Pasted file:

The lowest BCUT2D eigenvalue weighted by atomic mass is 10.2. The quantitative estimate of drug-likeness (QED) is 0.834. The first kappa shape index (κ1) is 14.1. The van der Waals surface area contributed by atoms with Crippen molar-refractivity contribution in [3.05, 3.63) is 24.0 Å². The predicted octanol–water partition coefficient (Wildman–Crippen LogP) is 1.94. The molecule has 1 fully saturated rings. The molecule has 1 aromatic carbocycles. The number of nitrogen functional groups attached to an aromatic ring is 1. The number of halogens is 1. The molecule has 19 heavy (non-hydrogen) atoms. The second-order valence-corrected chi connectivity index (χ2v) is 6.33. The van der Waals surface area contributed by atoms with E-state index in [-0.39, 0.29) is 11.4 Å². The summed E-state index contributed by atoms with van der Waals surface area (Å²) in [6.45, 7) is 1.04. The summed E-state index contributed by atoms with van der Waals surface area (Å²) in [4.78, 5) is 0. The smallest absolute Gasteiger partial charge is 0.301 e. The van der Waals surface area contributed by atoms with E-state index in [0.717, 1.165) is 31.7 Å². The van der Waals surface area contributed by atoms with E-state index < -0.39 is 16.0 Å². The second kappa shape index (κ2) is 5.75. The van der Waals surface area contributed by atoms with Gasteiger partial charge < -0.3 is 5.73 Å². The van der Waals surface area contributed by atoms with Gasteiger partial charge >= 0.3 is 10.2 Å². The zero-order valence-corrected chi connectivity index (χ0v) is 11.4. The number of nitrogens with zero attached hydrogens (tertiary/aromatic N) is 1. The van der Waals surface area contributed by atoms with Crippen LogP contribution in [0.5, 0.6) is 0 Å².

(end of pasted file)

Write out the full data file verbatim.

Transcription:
The lowest BCUT2D eigenvalue weighted by atomic mass is 10.2. The quantitative estimate of drug-likeness (QED) is 0.834. The first kappa shape index (κ1) is 14.1. The van der Waals surface area contributed by atoms with Crippen molar-refractivity contribution in [3.05, 3.63) is 24.0 Å². The predicted octanol–water partition coefficient (Wildman–Crippen LogP) is 1.94. The molecule has 1 fully saturated rings. The molecule has 1 aromatic carbocycles. The number of nitrogen functional groups attached to an aromatic ring is 1. The number of halogens is 1. The molecule has 19 heavy (non-hydrogen) atoms. The second-order valence-corrected chi connectivity index (χ2v) is 6.33. The van der Waals surface area contributed by atoms with E-state index in [-0.39, 0.29) is 11.4 Å². The summed E-state index contributed by atoms with van der Waals surface area (Å²) in [6.45, 7) is 1.04. The summed E-state index contributed by atoms with van der Waals surface area (Å²) in [4.78, 5) is 0. The smallest absolute Gasteiger partial charge is 0.301 e. The van der Waals surface area contributed by atoms with E-state index in [0.717, 1.165) is 31.7 Å². The van der Waals surface area contributed by atoms with E-state index < -0.39 is 16.0 Å². The second kappa shape index (κ2) is 5.75. The van der Waals surface area contributed by atoms with Gasteiger partial charge < -0.3 is 5.73 Å². The van der Waals surface area contributed by atoms with Gasteiger partial charge >= 0.3 is 10.2 Å². The zero-order valence-corrected chi connectivity index (χ0v) is 11.4. The number of nitrogens with zero attached hydrogens (tertiary/aromatic N) is 1. The van der Waals surface area contributed by atoms with Crippen LogP contribution in [0.5, 0.6) is 0 Å².